As one of Washington's top white-collar defense lawyers, Reid Weingarten built his reputation defending corporate titans of embattled companies such as Enron Corp., WorldCom Inc. and Tyco International.
So, at first blush, it may seem odd that an expensive lawyer with a knack for untangling accounting problems and building sympathy for corporate executives is sitting in a military court martial next to a Naval Academy midshipman accused of rape.
As the lawyer for former Navy football star Lamar Owens, Weingarten has been arguing points about drunken blackouts, instant messages, and whether his client and the accuser were "friends" before the incident.
But those who've worked with and against Weingarten say his gentle touch, his courtroom antics, and ability to form a quick rapport with juries and judges make him a formidable opponent in any type of case.
"Criminal trials, whatever the subject matter, boil down to the same thing: Who do you believe? Why should we not believe the prosecution in this case?" said Washington attorney Eric H. Holder Jr., a friend of Weingarten's.
"You don't want someone who is going to be a mad bomber, and go in there screaming. These are among the most sensitive kinds of cases that are tried," Holder said.
Weingarten declined to be interviewed for this article or to comment on how he is being paid to handle this case. Owens' mother also refused to comment yesterday.
But Weingarten's firm has a connection to the academy. John E. Nolan, a partner at the law firm of Steptoe & Johnson, has served as general counsel to the United States Naval Academy Foundation. Nolan could not be reached for comment yesterday.
However Weingarten became involved in the case, he appears to be helping his client.
In his cross-examination of the female Naval Academy midshipmen on July 18, Weingarten posed questions quietly and methodically, avoiding any confrontational back-and-forth. He had promised jurors that, unlike on TV, he would not "make the poor rape victim cry."
There were no tears. During the six-hour examination his style was so understated that he managed to make the alleged victim - and the jury - smile.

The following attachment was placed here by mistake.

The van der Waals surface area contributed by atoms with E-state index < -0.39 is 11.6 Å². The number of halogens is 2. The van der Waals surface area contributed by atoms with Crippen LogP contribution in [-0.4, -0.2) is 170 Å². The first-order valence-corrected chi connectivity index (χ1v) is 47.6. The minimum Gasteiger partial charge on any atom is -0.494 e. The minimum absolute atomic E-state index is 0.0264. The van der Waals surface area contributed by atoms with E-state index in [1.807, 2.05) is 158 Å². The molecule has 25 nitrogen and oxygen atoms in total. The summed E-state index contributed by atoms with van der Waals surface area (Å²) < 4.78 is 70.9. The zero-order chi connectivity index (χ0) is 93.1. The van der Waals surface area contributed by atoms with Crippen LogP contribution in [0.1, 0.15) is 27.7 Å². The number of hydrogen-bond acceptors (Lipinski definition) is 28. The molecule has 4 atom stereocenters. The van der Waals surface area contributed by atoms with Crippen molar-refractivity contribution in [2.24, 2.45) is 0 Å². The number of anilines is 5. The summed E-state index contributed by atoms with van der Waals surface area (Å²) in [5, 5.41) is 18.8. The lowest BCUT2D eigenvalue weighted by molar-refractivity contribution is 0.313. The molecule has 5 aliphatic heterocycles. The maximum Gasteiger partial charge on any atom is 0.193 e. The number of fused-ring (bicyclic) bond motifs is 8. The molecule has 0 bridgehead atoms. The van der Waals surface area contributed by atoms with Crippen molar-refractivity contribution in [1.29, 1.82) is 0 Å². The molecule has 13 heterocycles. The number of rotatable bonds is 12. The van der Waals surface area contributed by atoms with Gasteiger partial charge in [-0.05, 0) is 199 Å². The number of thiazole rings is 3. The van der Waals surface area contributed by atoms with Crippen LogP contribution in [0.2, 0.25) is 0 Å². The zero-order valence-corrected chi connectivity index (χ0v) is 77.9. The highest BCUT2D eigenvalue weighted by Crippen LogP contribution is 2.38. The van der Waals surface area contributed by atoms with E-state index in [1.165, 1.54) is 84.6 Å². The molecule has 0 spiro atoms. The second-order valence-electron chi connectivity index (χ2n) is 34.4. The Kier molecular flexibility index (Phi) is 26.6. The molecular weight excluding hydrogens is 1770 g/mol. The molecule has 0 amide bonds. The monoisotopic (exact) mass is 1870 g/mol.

The grin came when Weingarten asked the female midshipman if she'd prepared for the cross-examination. She said yes, and he asked: "Who played me?"
In the cross-examination, he focused repeatedly on whether or not she had invited Owens to her room in the early morning hours of Jan 29, particularly in a computer "instant message" conversation.
When the female midshipman said no, Weingarten began to walk in place, hunched over, as if prowling.
"So he was just trolling through the halls?" he asked.
But Weingarten also elicited testimony that she might have invited Owens to her room, and he argued that she had a "very serious drinking problem" that caused her to black out and not remember her actions. He also alleged that she might have intentionally erased instant messages between her and Owens, which the woman denied.
By the end of last week, the judge in the case stated that Weingarten that "eviscerated the alleged victim during cross-examination" and he indicated he'd have dismissed the case if it were up to him instead of a jury.
Weingarten stands about six feet tall and carries himself in a coordinated way, like a former basketball player. His curly hair grays at the temples and sideburns, and he tends to wear finely tailored suits that outline a husky frame.
He has the faintest of New Jersey accents, and speaks plainly when questioning witnesses or making statements to the judge, eschewing legal terms or military jargon.
The case against Owens, 22, who helped lead the team to a bowl-winning 2005 season, has some parallels to the legal work for which Weingarten is known.
"In a white-collar case you are a saying, `It happened, but it is not a crime.' With the jury's reaction, in white-collar cases, you are almost always relying on intent," said attorney John Carroll, who was the lead prosecutor against Michael Milken and Drexel Burnham. Weingarten defended a Drexel employee.
When defending Bernard J. Ebbers, the former chief executive of WorldCom, Weingarten never disputed that fraud occurred. Instead he blamed the fraud on others - distancing his client from the act. Ebbers was convicted of securities fraud, conspiracy and filing false documents, and sentenced to 25 years in prison.
In the Owens case, there is no dispute that he had sexual intercourse with the alleged victim, but the question hinges on whether the act was consensual. Weingarten went so far as to say the alleged rape victim probably isn't lying. Instead, he said, she is guilty of "wishful thinking," and that sometimes people "wish something were true, wish it so much that in their own system it becomes true."
As Weingarten's list of clients has grown in prominence in recent years, so has he.